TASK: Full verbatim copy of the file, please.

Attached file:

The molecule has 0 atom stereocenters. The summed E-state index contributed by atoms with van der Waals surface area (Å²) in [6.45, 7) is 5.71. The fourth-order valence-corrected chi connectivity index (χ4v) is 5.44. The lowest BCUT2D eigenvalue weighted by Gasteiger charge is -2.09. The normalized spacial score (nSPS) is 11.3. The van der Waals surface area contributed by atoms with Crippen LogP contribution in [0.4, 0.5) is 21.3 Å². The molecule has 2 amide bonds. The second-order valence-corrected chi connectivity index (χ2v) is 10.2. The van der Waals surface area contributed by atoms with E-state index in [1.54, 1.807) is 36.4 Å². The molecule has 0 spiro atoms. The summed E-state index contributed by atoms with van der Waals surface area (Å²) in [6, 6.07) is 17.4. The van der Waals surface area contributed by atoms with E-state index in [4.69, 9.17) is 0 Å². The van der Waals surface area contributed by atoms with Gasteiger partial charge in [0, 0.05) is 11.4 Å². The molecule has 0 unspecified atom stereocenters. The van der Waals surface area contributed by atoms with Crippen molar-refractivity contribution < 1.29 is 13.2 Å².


The molecule has 0 atom stereocenters. The summed E-state index contributed by atoms with van der Waals surface area (Å²) in [6.45, 7) is 5.71. The fourth-order valence-corrected chi connectivity index (χ4v) is 5.44. The lowest BCUT2D eigenvalue weighted by Gasteiger charge is -2.09. The normalized spacial score (nSPS) is 11.3. The van der Waals surface area contributed by atoms with Crippen LogP contribution in [0.4, 0.5) is 21.3 Å². The molecule has 2 amide bonds. The second-order valence-corrected chi connectivity index (χ2v) is 10.2. The van der Waals surface area contributed by atoms with E-state index in [1.54, 1.807) is 36.4 Å². The molecule has 0 spiro atoms. The summed E-state index contributed by atoms with van der Waals surface area (Å²) in [6, 6.07) is 17.4. The van der Waals surface area contributed by atoms with E-state index in [4.69, 9.17) is 0 Å². The van der Waals surface area contributed by atoms with Gasteiger partial charge in [0, 0.05) is 11.4 Å². The molecule has 0 unspecified atom stereocenters. The van der Waals surface area contributed by atoms with Crippen molar-refractivity contribution < 1.29 is 13.2 Å².